Books

2 works by Alaska authors selected for National Book Festival

“Recess at 20 Below” by Cindy Lou Aillaud and Seth Kantner’s “A Thousand Trails Home, Living with Caribou”

A pair of books by Alaska authors have been selected to represent the state at the National Book Festival in Washington, D.C., next month.

“Recess at 20 Below” by Cindy Lou Aillaud and Seth Kantner’s “A Thousand Trails Home: Living with Caribou” were picked for the national Center for the Book’s Great Reads from Great Places program.

“We are thrilled to showcase these wonderful titles from Alaska authors and share them with this year’s National Book Festival participants,” Alaska Center for the Book co-president Sara Juday said in a prepared statement.

The Great Reads from Great Places program includes books and authors from all 50 states, the District of Columbia and a number of territories.

Aillaud’s book, published in 2005, is a children’s classic that depicts the frigid conditions during a winter school day in Delta Junction. She was a longtime physical education and special education teacher and was named Alaska Elementary Physical Education Teacher of the Year in 2006.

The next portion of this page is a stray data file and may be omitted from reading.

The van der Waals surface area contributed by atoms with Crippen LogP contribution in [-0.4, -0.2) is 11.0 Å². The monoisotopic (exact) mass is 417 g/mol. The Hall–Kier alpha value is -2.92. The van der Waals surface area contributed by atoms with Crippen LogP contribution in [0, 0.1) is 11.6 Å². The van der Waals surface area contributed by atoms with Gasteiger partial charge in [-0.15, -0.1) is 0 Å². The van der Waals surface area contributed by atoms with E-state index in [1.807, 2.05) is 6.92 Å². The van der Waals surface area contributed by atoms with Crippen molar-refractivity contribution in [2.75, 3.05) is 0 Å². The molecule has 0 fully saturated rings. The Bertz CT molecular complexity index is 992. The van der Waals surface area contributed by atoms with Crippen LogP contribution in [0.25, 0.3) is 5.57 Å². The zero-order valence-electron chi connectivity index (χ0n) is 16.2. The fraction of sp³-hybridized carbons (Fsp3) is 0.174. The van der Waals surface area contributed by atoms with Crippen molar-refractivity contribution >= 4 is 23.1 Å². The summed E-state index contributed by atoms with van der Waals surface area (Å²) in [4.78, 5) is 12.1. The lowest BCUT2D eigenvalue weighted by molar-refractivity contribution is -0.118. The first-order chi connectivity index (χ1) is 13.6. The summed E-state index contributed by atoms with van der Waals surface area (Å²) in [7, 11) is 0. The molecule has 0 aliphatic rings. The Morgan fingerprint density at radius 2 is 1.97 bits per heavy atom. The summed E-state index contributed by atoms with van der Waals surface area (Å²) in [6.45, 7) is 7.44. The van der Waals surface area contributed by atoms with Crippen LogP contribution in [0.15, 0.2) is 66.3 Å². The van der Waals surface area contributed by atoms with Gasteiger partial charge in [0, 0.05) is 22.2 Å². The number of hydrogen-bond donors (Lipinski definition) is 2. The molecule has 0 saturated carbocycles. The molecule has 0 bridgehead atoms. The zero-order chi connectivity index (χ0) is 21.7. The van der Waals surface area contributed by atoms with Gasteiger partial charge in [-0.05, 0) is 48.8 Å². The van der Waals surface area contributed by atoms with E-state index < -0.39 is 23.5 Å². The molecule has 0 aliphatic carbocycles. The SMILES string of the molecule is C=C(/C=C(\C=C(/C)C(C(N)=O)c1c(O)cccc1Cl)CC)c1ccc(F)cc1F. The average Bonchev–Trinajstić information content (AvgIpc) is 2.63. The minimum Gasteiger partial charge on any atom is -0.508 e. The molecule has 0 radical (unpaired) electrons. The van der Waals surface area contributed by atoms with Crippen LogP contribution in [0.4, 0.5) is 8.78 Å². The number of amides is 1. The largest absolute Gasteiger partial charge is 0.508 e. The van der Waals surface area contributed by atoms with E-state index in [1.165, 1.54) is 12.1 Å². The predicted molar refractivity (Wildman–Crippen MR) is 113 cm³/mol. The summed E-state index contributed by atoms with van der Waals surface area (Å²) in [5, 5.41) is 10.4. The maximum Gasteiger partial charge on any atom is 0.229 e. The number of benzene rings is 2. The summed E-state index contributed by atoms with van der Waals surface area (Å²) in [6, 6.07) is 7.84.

“It was a total surprise and so exciting for ‘Recess at 20 Below’ to be selected to represent Alaska at the National Book Festival,” Aillaud said. “It is such an honor to still have ‘Recess at 20 Below’ recognized. I’m thrilled! I hope my book will inspire writers to write about their own backyard so that others may ‘experience’ their unique area.”

Kantner, who lives in Northwest Alaska, is the author of the best-selling novel “Ordinary Wolves.” His most recent work, “A Thousand Trails Home,” examines the Inupiat people of Northwest Alaska and their relationship to the Western Arctic caribou herd.

“I’m surprised, grateful, and honored that the National Book Festival even noticed my caribou book,” Kantner said. “Mostly I hope that leads to more people out there reading and learning about the Arctic, life here, and how much the land matters to all of us.”

The National Book Festival is scheduled for Sept. 3 and will also include livestreamed and recorded programs that can be viewed remotely.

Aillaud will participate in an online panel conversation with other authors from state Centers for the Book in the western region. That discussion and others will be posted toward the end of August on the National Book Festival website and the Library of Congress’ YouTube channel.

Sponsored